5. Tee it high…even with irons?

My week at Pinehurst started on Monday, when I bumped into Golf Channel’s Brandel Chamblee. Chamblee in the booth for NBC this week, so he was out early U.S. Open week scouting Monday’s star-studded practice round of Tiger Woods, Justin Thomas, Rickie Fowler, and Jordan Spieth, when he pointed out something interesting.

“Look how high Tiger tees the ball with his irons,” he said.

It was right. JT’s ball was nearly flush to the ground on the par-3 17th. Tiger’s was probably a quarter of an inch off the turf.

“It gives him a few extra degrees of launch,” Chamblee said, “and a few feet higher ball flight, so he can hold greens these firm a little better.”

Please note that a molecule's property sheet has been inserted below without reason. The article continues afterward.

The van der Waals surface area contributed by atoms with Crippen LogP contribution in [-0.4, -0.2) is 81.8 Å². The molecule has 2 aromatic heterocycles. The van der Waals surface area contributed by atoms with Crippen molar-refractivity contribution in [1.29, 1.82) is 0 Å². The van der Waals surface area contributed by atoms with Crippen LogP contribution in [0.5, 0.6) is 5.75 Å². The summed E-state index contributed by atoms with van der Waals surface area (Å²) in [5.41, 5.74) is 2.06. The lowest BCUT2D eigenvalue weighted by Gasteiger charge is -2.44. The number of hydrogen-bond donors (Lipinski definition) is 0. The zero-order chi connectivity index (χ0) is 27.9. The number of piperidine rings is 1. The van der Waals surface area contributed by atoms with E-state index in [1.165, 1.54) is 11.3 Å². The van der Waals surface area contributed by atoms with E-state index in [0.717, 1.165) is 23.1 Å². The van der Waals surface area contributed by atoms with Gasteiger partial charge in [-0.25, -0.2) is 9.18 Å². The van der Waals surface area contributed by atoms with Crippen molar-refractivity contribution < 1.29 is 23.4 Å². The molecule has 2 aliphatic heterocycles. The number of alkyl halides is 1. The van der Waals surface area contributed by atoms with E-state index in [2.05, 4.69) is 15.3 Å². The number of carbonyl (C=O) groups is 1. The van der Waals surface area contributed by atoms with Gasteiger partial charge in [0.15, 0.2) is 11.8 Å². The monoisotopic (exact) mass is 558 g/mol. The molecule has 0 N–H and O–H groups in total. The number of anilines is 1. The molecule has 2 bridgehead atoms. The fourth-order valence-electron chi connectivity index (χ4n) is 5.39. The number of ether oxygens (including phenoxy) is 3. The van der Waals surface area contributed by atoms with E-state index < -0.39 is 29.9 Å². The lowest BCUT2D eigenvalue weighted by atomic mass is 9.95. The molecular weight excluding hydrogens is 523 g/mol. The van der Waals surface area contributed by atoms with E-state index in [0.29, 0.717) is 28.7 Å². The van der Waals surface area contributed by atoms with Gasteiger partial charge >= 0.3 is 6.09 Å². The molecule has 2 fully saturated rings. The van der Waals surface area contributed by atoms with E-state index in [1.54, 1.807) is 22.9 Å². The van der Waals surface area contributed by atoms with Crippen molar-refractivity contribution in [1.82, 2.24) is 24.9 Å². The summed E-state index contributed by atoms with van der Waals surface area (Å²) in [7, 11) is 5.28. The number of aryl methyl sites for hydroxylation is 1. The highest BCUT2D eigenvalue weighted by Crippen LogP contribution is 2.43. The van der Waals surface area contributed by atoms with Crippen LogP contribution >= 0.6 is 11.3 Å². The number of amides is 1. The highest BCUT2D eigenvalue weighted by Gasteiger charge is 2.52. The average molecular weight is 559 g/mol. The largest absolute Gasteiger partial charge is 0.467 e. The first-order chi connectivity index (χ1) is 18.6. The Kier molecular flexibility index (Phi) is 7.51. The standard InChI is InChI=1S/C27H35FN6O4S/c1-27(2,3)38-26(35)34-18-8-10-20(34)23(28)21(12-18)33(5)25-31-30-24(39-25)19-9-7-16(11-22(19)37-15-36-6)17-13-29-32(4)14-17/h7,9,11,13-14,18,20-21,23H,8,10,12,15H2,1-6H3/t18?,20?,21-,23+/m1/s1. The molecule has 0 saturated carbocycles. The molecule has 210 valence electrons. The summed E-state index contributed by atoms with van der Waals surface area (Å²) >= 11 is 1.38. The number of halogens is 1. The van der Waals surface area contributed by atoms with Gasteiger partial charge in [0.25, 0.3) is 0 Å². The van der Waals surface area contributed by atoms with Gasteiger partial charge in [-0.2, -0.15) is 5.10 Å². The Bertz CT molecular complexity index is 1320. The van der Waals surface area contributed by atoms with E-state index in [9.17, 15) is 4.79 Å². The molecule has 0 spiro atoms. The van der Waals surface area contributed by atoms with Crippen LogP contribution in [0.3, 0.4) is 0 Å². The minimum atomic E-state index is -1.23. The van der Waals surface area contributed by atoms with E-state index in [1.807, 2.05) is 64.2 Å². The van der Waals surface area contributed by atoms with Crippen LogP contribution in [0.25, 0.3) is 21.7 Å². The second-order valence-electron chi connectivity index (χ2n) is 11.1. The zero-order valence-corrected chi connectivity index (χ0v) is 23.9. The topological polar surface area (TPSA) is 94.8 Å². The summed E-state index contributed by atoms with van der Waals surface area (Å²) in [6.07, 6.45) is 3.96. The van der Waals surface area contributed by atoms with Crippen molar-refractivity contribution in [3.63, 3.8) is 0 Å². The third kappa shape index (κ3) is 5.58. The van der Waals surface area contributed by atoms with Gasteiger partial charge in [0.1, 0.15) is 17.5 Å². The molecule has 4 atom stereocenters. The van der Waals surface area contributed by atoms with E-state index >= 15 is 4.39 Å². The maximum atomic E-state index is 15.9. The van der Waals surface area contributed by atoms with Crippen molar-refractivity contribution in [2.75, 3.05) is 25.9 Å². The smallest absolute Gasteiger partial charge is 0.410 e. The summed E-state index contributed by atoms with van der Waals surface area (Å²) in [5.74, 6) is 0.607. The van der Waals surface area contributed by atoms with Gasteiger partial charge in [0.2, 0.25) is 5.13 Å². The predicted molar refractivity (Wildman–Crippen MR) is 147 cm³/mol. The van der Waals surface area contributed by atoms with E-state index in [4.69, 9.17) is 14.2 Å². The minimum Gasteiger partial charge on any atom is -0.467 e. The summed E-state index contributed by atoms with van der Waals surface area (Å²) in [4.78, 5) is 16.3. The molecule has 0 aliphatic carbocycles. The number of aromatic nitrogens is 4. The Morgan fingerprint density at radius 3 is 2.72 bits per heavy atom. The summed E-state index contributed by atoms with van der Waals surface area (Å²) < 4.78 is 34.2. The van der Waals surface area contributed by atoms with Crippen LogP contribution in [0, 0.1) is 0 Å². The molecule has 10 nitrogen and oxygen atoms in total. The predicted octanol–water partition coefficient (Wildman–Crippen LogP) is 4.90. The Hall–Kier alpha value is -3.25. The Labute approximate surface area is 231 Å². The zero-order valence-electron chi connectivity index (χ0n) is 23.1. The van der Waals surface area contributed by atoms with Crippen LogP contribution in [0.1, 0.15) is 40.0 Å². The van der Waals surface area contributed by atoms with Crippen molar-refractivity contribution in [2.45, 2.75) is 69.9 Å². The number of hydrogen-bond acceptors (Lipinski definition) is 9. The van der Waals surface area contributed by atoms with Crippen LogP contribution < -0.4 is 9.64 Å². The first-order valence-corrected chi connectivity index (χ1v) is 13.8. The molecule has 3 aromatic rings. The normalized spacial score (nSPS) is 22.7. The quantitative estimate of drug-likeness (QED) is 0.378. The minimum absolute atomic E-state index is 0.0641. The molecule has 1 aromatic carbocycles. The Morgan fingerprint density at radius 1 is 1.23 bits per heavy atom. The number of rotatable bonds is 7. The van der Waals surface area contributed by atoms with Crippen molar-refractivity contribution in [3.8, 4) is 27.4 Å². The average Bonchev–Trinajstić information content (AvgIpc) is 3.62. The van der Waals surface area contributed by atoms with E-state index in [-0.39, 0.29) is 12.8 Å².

Tiger’s ball did just that. It sailed into the air, and came down soft onto the back portion of the surface.

It’s the details that matter in the U.S. Open, when the margins between good and bad are at their thinnest. Tiger doesn’t have the physical tools to match anymore, but his mind remains as sharp as ever.

6. An A+ piece of advice

I was extremely delighted and slightly jealous that my colleague Chris Powers had the best game improvement tweet of U.S. Open week. I truly can’t say it any better myself…

7. Give yourself the right kind of feedback

What would you do if you were about to play a U.S. Open you were extremely unprepared for? I would probably start playing a lot of golf.